The demand for tickets is at an all-time high ahead of Liverpool’s members’ sale and the need for the expansion to the Anfield Road end has never been greater.
The demand to watch Liverpool at Anfield has always outweighed the supply of tickets, and in the aftermath of the Reds’ European glory and the continued pursuit for the Premier League title the desire for seats is at an all-time high.
An additional 8,500 seats were made available following the redevelopment of the Main Stand prior to the 2016/17 season, but the now 54,074 capacity stadium still fails to come close to satisfying demand.
It is why every time the members’ sale rolls around the struggle to obtain tickets has become an increasingly frustrating process for all involved.
A Mad Scramble
For those who may not have experienced the joy of members sales, the club sell tickets for Premier League home fixtures in two blocks: the first half of the campaign prior to new year are all sold in July, and tickets for the second half of the season are put online in November.
Supporters are given access to tickets based on their attendance at league games the season prior, where those who recorded a minimum of 13 games are guaranteed a ticket for each match.
Then, those who notched at least four league games on their members card are given access to tickets for games only against rivals and higher calibre teams, which include the likes of Man City, Everton, Man United and Arsenal – but, this time around not all are guaranteed a ticket.
The real fun then awaits. All members whether one never purchased a ticket the year before or has a minimum of 12 games are all thrown into the mix to scramble for a few thousand tickets for the remaining matches.
There is seemingly no trick in the book which guarantees you a ticket as you are at the mercy of a randomly automated online queuing system which has experienced a myriad of issues in recent times.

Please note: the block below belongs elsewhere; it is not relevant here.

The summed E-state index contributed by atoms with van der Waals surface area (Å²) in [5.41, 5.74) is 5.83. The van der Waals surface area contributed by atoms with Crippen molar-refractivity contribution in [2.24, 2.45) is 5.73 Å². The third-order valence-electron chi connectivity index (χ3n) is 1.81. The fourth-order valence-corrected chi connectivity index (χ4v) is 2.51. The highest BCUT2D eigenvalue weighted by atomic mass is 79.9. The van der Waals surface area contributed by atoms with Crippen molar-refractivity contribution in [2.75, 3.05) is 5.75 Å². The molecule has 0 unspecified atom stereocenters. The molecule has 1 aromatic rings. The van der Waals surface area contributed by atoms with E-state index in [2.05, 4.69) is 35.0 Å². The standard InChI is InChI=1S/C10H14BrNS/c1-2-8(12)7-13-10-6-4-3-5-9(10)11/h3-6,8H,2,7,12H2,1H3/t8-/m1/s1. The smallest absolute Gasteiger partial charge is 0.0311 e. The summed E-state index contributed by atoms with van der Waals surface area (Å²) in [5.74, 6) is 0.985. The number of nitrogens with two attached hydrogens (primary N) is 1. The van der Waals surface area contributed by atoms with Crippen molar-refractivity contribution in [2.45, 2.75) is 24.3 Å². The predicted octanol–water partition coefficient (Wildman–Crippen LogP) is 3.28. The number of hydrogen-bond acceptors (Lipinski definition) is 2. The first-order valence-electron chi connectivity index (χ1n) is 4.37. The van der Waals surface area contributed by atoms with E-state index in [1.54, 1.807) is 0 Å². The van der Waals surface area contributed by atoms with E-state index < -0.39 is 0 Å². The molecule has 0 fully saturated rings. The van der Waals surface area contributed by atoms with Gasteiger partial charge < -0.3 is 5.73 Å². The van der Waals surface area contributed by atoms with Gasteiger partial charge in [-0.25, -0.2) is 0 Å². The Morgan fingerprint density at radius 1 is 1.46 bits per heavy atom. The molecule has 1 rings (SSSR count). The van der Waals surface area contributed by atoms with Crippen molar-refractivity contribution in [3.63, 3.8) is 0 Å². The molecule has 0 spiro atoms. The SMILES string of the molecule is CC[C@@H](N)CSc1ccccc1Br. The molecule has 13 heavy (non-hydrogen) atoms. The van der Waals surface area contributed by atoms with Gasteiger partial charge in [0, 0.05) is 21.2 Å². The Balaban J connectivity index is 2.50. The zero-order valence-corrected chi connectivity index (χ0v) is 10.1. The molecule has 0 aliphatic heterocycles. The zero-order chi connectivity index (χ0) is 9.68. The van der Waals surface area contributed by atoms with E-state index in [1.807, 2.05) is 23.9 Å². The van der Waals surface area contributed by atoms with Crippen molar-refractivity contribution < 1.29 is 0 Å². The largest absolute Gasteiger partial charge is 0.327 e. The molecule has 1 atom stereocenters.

— PJ (@RickiKiYaY) July 2, 2019
Credit building is the only way to try and ensure your presence at Anfield the following season, but fans are one dreaded ‘over an hour’ prompt away from missing out on crucial credits or any ticket entirely.
This process of selling tickets has seen the club come under fire as many feel a members’ long-standing loyalty is not always adequately rewarded.
While on the other side of the coin memberships are continually being sold, no doubt in their thousands, with the access to tickets being a key selling point when in actual fact only a minority will get their hands on any.
It means some fans are effectively paying an annual fee for nothing in return other than a few torturous hours sat in an online queue twice a year.
The struggles extends to Champions League tickets, both in the auto-cup scheme and prior to each game itself, as access is based off previous purchase history.
Due to Liverpool’s success in the competition in recent years it is now essentially a closed shop as to get even a whiff of a ticket this season requires attendance for all the Reds’ six home games in the competition last term.
To get those credits one had to have been present for the majority of the European campaign in 2017/18 and before that during the 2015/16 season in the Europa League, and so on.